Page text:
0:35 Glute bridge
    1:15 Pull up
    2:05 Bench dip
    3:00 The swing
    4:00 Push up

    READ MY NAME PLEASE. THNX❤

  9. QST says:

    Hey jeff, I’ve got knee pain since a while now(even whilst walking, and standing for more than 15 min) and i think it’s because my femur is internally rotated. What can i do to fix that? Thanks❤

    • blue berry says:

      Go to a physiotherapist and chiropractor. General practitioners might diagnose you but probably only give you painkillers as “treatment”

    • sweet girls 5 says:

      Special Edition For You Baby-Girls.My.Id is my idol. Hes the person I aspire to be, hes my light of day.m

    • Adriana Gabriela says:

      What @blue berry said. You need a physiotherapist (which Jeff is, but he can’t diagnose you without doing tests, which he cannot do online), and possibly a chiropractor. As this can be due to muscles, due to bad feet position, etc. I.e. variois things

  10. Jenna Crum says:

    Hi Jeff – Love your programs! Here is my question:

    When life gets a bit chaotic and your workout schedule has to take a step back for a period of time, what is the best routine/adjustment to maintain your current level of fitness in both strength and cardio abilities?

    • Sub7 Fitness says:

      It really depends upon how much time you have to dedicate with all the other chaotic things in your life. I would suggest training full body 2-3 times a week and doing cardio on the days in between. This allows you to hit the optimal frequency of training a muscle group 2x a week and still have time for your life, responsibilities, etc…

    • iMillyRockOnEveryBlock says:

      For strength, focus on more compound movements like bench, pullups, squats, deadlifts, overhead presses etc that all target more than one muscle at the same time. Supersets are useful to save time too, eg. a tricep exercise followed by a bicep exercise with no rest between, but rest after the bicep exercise. Focus on compounds and the quality of your movements and you would be fine strength training just a couple of times a week.
      For cardio, hiit workouts are awesome for saving time and maintaining or even improving your current level! Most only take 15-20mins! Also something you’d only need to do 2-3 times a week.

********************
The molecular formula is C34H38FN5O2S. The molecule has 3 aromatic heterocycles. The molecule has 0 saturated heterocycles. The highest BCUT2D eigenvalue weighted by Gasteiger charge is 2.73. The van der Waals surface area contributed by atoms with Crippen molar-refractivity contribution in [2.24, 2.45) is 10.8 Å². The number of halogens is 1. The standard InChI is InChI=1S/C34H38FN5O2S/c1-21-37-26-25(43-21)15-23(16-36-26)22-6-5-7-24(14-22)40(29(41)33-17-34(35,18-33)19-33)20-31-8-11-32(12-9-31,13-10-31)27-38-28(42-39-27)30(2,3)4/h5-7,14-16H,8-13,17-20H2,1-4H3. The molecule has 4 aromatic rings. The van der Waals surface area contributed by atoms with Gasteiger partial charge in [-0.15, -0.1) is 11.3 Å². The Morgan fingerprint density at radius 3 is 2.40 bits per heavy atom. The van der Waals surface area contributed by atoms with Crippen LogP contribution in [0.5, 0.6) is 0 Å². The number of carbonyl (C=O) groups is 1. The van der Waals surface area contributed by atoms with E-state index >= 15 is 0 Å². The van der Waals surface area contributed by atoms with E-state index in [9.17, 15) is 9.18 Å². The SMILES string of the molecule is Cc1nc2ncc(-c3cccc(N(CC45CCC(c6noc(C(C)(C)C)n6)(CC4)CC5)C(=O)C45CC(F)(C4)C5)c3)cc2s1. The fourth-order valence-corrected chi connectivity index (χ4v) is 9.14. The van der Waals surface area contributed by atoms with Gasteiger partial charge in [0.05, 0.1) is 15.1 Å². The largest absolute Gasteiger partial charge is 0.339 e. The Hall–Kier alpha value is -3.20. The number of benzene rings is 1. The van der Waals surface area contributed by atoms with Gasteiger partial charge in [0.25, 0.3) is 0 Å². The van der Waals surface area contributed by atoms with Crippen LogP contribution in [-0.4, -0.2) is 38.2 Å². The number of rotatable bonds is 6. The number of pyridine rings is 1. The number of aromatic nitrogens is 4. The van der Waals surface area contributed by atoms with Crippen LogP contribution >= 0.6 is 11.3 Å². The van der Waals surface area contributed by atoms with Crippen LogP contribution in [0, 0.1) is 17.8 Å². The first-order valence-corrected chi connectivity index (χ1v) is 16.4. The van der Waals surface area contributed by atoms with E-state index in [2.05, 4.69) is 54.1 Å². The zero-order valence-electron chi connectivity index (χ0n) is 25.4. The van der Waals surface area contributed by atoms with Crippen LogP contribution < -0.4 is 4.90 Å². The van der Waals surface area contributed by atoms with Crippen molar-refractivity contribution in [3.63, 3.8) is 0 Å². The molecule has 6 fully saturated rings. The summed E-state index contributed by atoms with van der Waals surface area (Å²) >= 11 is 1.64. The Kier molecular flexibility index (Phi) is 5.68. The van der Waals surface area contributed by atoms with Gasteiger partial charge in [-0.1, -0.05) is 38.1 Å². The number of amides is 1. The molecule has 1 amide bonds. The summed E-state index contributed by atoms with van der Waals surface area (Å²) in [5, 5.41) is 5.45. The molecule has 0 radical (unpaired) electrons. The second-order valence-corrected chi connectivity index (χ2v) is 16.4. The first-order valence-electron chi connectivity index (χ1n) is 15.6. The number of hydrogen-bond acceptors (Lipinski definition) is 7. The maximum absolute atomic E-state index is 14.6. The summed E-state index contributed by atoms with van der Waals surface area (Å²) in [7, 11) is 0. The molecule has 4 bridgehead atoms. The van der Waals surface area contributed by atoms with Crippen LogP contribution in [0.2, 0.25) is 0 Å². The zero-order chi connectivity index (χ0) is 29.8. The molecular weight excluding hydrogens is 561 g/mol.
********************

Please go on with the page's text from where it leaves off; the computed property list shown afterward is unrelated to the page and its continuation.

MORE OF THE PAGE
11. Jake And Sarah Health Nuts says:

    1. Floor glute bridge- tends to be done with anterior pelvic tilt but needs to be done with posterior pelvic tilt
    2. Pull-up- energy leak
    3. Dips- with wrong hand grip
    4. Kettle bell swing- people tend to use to much delts and not enough hip hinge. They turn it into a squat.
    5. Push-up- people tend to flare their elbows out

  12. Luka says:

    Hi Jeff! In your video about hernias, you’ve mentioned some breathing methods that we can use to continue training. Could you point out more about that? I really appreciate any information you can provide.

  13. Lukasz Powalowski says:

    Hi Jeff! I’m loving your content, and bought one of the programs to support AthleanX. My question is: Could you please do a video on training for people with hips dysplasia? Especially legs, stomach and back – my gf has the condition and she actually does pretty well, but sometimes we feel a bit limited and unsure on the moves we select. Some moves have caused pain.

  14. Dennis Da Menace says:

    Well presented Jeff. I been doing glute bridges wrong all along. No wonder I have low back pain now

  15. Kareen sensei says:

    Hi Jeff! My burning question for you is: should I go on doing the Hamstring Wall Stretch if I have a natural internal pelvic tilt? I’m asking because:
    1) I hurt my low back (L3-4-5) last year and even after my chiro sessions, I noticed that the pain usually comes back just after I do this stretching move (doing the 22 days posture pgm)
    2) I’ve watched manyyyy vids of yours in the last few weeks on those subjects and I think I’m getting confused with all of the new info. I remember you saying that people with an internal pelvic tilt shouldn’t stretch their hamstring any more than that.

    note: I also have rather marked knock knees from birth and extremely flat feet, which both add to my back pain if I understood everything well (^-^; )

  16. Sub7 Fitness says:

    The energy leak trick on pullups is HUGE! Any time a show client that they can pretty much instantly do two more pullups.

  17. Douglas Daniel says:

    Good video, I’m particularly guilty of having rubbish hand placement for the push-up, but I’m equally bad on both sides, thus preventing muscle imbalances.

Comments are closed.